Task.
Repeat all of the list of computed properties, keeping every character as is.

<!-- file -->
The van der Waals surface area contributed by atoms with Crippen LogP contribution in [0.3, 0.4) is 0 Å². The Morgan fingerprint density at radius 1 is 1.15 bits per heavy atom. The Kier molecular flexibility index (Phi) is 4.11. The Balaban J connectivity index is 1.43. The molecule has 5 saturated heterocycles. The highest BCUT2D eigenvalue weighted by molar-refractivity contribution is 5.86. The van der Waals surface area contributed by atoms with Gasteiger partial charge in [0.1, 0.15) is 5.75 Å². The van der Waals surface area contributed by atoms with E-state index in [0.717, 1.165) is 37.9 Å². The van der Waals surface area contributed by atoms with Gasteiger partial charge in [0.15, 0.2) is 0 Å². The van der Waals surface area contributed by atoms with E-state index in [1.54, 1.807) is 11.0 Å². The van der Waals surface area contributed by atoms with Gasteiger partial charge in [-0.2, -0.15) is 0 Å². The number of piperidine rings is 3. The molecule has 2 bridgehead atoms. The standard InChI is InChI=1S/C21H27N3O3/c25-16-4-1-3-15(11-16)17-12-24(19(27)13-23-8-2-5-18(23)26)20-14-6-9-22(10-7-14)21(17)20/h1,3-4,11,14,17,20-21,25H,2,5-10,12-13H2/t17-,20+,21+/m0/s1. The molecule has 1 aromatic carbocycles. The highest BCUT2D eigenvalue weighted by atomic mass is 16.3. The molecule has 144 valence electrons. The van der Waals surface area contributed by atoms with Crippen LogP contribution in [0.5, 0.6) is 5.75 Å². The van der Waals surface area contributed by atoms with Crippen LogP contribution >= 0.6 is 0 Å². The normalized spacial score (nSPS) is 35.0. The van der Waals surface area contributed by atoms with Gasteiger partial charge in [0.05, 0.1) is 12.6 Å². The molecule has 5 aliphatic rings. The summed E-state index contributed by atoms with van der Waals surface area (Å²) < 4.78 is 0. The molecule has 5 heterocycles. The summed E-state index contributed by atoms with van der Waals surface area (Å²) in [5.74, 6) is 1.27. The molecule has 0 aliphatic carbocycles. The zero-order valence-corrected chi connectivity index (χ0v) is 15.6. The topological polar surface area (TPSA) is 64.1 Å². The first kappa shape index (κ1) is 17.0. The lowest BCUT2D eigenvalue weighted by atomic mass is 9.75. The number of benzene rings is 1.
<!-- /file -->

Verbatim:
The van der Waals surface area contributed by atoms with Crippen LogP contribution in [0.3, 0.4) is 0 Å². The Morgan fingerprint density at radius 1 is 1.15 bits per heavy atom. The Kier molecular flexibility index (Phi) is 4.11. The Balaban J connectivity index is 1.43. The molecule has 5 saturated heterocycles. The highest BCUT2D eigenvalue weighted by molar-refractivity contribution is 5.86. The van der Waals surface area contributed by atoms with Gasteiger partial charge in [0.1, 0.15) is 5.75 Å². The van der Waals surface area contributed by atoms with E-state index in [0.717, 1.165) is 37.9 Å². The van der Waals surface area contributed by atoms with Gasteiger partial charge in [0.15, 0.2) is 0 Å². The van der Waals surface area contributed by atoms with E-state index in [1.54, 1.807) is 11.0 Å². The van der Waals surface area contributed by atoms with Gasteiger partial charge in [-0.2, -0.15) is 0 Å². The number of piperidine rings is 3. The molecule has 2 bridgehead atoms. The standard InChI is InChI=1S/C21H27N3O3/c25-16-4-1-3-15(11-16)17-12-24(19(27)13-23-8-2-5-18(23)26)20-14-6-9-22(10-7-14)21(17)20/h1,3-4,11,14,17,20-21,25H,2,5-10,12-13H2/t17-,20+,21+/m0/s1. The molecule has 1 aromatic carbocycles. The highest BCUT2D eigenvalue weighted by atomic mass is 16.3. The molecule has 144 valence electrons. The van der Waals surface area contributed by atoms with Crippen LogP contribution in [0.5, 0.6) is 5.75 Å². The van der Waals surface area contributed by atoms with Crippen LogP contribution >= 0.6 is 0 Å². The normalized spacial score (nSPS) is 35.0. The van der Waals surface area contributed by atoms with Gasteiger partial charge in [0.05, 0.1) is 12.6 Å². The molecule has 5 aliphatic rings. The summed E-state index contributed by atoms with van der Waals surface area (Å²) < 4.78 is 0. The molecule has 5 heterocycles. The summed E-state index contributed by atoms with van der Waals surface area (Å²) in [5.74, 6) is 1.27. The molecule has 0 aliphatic carbocycles. The zero-order valence-corrected chi connectivity index (χ0v) is 15.6. The topological polar surface area (TPSA) is 64.1 Å². The first kappa shape index (κ1) is 17.0. The lowest BCUT2D eigenvalue weighted by atomic mass is 9.75. The number of benzene rings is 1.